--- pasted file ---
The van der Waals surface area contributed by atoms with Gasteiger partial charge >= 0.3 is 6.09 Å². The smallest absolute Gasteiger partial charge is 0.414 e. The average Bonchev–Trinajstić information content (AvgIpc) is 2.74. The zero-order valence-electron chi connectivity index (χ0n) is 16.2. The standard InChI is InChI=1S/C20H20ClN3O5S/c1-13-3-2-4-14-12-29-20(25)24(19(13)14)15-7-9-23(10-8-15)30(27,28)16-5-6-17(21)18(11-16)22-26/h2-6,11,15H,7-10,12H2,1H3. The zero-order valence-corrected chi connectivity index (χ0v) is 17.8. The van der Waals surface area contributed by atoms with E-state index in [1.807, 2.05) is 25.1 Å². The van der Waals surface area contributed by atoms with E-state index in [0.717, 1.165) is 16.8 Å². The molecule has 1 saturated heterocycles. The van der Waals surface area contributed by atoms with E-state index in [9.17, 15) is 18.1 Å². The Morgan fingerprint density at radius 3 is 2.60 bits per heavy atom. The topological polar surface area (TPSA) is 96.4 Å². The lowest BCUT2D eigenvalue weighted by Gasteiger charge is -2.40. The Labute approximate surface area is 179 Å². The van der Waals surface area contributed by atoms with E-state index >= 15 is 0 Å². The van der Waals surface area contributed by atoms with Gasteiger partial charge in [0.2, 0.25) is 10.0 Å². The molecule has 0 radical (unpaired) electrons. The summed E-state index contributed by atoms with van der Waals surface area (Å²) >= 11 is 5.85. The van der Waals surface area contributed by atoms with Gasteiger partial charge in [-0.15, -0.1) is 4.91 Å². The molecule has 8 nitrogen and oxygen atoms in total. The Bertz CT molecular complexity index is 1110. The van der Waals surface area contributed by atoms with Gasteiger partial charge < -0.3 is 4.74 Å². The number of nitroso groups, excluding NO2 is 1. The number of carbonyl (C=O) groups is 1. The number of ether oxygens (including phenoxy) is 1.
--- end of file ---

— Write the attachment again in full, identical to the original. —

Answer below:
The van der Waals surface area contributed by atoms with Gasteiger partial charge >= 0.3 is 6.09 Å². The smallest absolute Gasteiger partial charge is 0.414 e. The average Bonchev–Trinajstić information content (AvgIpc) is 2.74. The zero-order valence-electron chi connectivity index (χ0n) is 16.2. The standard InChI is InChI=1S/C20H20ClN3O5S/c1-13-3-2-4-14-12-29-20(25)24(19(13)14)15-7-9-23(10-8-15)30(27,28)16-5-6-17(21)18(11-16)22-26/h2-6,11,15H,7-10,12H2,1H3. The zero-order valence-corrected chi connectivity index (χ0v) is 17.8. The van der Waals surface area contributed by atoms with E-state index in [1.807, 2.05) is 25.1 Å². The van der Waals surface area contributed by atoms with E-state index in [0.717, 1.165) is 16.8 Å². The molecule has 1 saturated heterocycles. The van der Waals surface area contributed by atoms with E-state index in [9.17, 15) is 18.1 Å². The Morgan fingerprint density at radius 3 is 2.60 bits per heavy atom. The topological polar surface area (TPSA) is 96.4 Å². The lowest BCUT2D eigenvalue weighted by Gasteiger charge is -2.40. The Labute approximate surface area is 179 Å². The van der Waals surface area contributed by atoms with E-state index >= 15 is 0 Å². The van der Waals surface area contributed by atoms with Gasteiger partial charge in [0.2, 0.25) is 10.0 Å². The molecule has 0 radical (unpaired) electrons. The summed E-state index contributed by atoms with van der Waals surface area (Å²) >= 11 is 5.85. The van der Waals surface area contributed by atoms with Gasteiger partial charge in [-0.15, -0.1) is 4.91 Å². The molecule has 8 nitrogen and oxygen atoms in total. The Bertz CT molecular complexity index is 1110. The van der Waals surface area contributed by atoms with Gasteiger partial charge < -0.3 is 4.74 Å². The number of nitroso groups, excluding NO2 is 1. The number of carbonyl (C=O) groups is 1. The number of ether oxygens (including phenoxy) is 1.